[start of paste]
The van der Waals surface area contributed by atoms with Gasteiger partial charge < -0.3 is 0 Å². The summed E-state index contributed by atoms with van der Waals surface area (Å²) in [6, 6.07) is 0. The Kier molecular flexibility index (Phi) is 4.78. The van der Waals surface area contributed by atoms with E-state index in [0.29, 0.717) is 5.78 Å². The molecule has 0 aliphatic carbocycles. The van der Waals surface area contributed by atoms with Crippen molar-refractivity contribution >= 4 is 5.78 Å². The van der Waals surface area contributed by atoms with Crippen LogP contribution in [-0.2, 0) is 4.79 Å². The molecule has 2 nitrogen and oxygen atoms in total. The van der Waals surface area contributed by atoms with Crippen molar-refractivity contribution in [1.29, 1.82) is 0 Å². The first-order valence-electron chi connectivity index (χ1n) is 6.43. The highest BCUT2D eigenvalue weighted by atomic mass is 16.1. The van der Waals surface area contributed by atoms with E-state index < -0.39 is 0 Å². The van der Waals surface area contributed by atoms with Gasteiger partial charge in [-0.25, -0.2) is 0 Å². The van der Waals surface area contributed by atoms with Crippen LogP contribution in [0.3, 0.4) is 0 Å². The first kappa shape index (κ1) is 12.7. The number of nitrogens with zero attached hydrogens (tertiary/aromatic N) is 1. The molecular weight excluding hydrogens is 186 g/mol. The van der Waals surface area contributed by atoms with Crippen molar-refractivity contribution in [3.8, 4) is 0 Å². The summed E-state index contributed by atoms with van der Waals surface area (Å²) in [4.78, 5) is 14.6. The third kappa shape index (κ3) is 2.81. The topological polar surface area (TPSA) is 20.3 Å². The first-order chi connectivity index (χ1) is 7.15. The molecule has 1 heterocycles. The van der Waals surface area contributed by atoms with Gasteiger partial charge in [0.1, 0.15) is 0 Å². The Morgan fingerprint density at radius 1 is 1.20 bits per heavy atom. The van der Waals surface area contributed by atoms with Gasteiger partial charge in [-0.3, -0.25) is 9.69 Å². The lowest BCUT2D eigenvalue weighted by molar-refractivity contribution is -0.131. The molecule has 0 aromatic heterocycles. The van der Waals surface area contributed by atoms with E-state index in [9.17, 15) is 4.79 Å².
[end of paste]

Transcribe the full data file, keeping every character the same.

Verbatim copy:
The van der Waals surface area contributed by atoms with Gasteiger partial charge < -0.3 is 0 Å². The summed E-state index contributed by atoms with van der Waals surface area (Å²) in [6, 6.07) is 0. The Kier molecular flexibility index (Phi) is 4.78. The van der Waals surface area contributed by atoms with E-state index in [0.29, 0.717) is 5.78 Å². The molecule has 0 aliphatic carbocycles. The van der Waals surface area contributed by atoms with Crippen molar-refractivity contribution >= 4 is 5.78 Å². The van der Waals surface area contributed by atoms with Crippen LogP contribution in [-0.2, 0) is 4.79 Å². The molecule has 2 nitrogen and oxygen atoms in total. The van der Waals surface area contributed by atoms with Crippen molar-refractivity contribution in [1.29, 1.82) is 0 Å². The first-order valence-electron chi connectivity index (χ1n) is 6.43. The highest BCUT2D eigenvalue weighted by atomic mass is 16.1. The van der Waals surface area contributed by atoms with E-state index < -0.39 is 0 Å². The van der Waals surface area contributed by atoms with Gasteiger partial charge in [-0.25, -0.2) is 0 Å². The van der Waals surface area contributed by atoms with Crippen LogP contribution in [0.3, 0.4) is 0 Å². The first kappa shape index (κ1) is 12.7. The number of nitrogens with zero attached hydrogens (tertiary/aromatic N) is 1. The molecular weight excluding hydrogens is 186 g/mol. The van der Waals surface area contributed by atoms with Crippen molar-refractivity contribution in [3.8, 4) is 0 Å². The summed E-state index contributed by atoms with van der Waals surface area (Å²) in [4.78, 5) is 14.6. The third kappa shape index (κ3) is 2.81. The topological polar surface area (TPSA) is 20.3 Å². The first-order chi connectivity index (χ1) is 7.15. The molecule has 1 heterocycles. The van der Waals surface area contributed by atoms with Gasteiger partial charge in [0.1, 0.15) is 0 Å². The Morgan fingerprint density at radius 1 is 1.20 bits per heavy atom. The van der Waals surface area contributed by atoms with Gasteiger partial charge in [-0.3, -0.25) is 9.69 Å². The lowest BCUT2D eigenvalue weighted by molar-refractivity contribution is -0.131. The molecule has 0 aromatic heterocycles. The van der Waals surface area contributed by atoms with E-state index in [9.17, 15) is 4.79 Å².